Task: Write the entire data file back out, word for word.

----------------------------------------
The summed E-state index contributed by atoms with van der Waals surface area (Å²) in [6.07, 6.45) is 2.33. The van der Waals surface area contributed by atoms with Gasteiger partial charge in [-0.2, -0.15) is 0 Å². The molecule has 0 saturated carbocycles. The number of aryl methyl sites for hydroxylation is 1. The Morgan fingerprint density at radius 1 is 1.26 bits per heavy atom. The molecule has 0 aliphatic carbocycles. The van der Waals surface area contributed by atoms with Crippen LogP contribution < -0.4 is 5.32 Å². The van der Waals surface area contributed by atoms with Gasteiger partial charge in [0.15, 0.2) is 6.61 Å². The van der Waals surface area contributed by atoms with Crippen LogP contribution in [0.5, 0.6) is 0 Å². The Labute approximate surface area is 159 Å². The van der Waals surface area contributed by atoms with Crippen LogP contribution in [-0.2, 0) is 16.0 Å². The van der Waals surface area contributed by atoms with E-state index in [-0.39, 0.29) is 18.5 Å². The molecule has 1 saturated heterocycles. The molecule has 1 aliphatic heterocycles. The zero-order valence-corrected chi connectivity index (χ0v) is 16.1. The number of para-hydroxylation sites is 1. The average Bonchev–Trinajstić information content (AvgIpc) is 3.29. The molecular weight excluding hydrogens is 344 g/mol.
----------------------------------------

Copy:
The summed E-state index contributed by atoms with van der Waals surface area (Å²) in [6.07, 6.45) is 2.33. The van der Waals surface area contributed by atoms with Gasteiger partial charge in [-0.2, -0.15) is 0 Å². The molecule has 0 saturated carbocycles. The number of aryl methyl sites for hydroxylation is 1. The Morgan fingerprint density at radius 1 is 1.26 bits per heavy atom. The molecule has 0 aliphatic carbocycles. The van der Waals surface area contributed by atoms with Crippen LogP contribution < -0.4 is 5.32 Å². The van der Waals surface area contributed by atoms with Gasteiger partial charge in [0.15, 0.2) is 6.61 Å². The van der Waals surface area contributed by atoms with Crippen LogP contribution in [0.5, 0.6) is 0 Å². The Labute approximate surface area is 159 Å². The van der Waals surface area contributed by atoms with Crippen LogP contribution in [-0.2, 0) is 16.0 Å². The van der Waals surface area contributed by atoms with E-state index in [-0.39, 0.29) is 18.5 Å². The molecule has 1 saturated heterocycles. The molecule has 1 aliphatic heterocycles. The zero-order valence-corrected chi connectivity index (χ0v) is 16.1. The number of para-hydroxylation sites is 1. The average Bonchev–Trinajstić information content (AvgIpc) is 3.29. The molecular weight excluding hydrogens is 344 g/mol.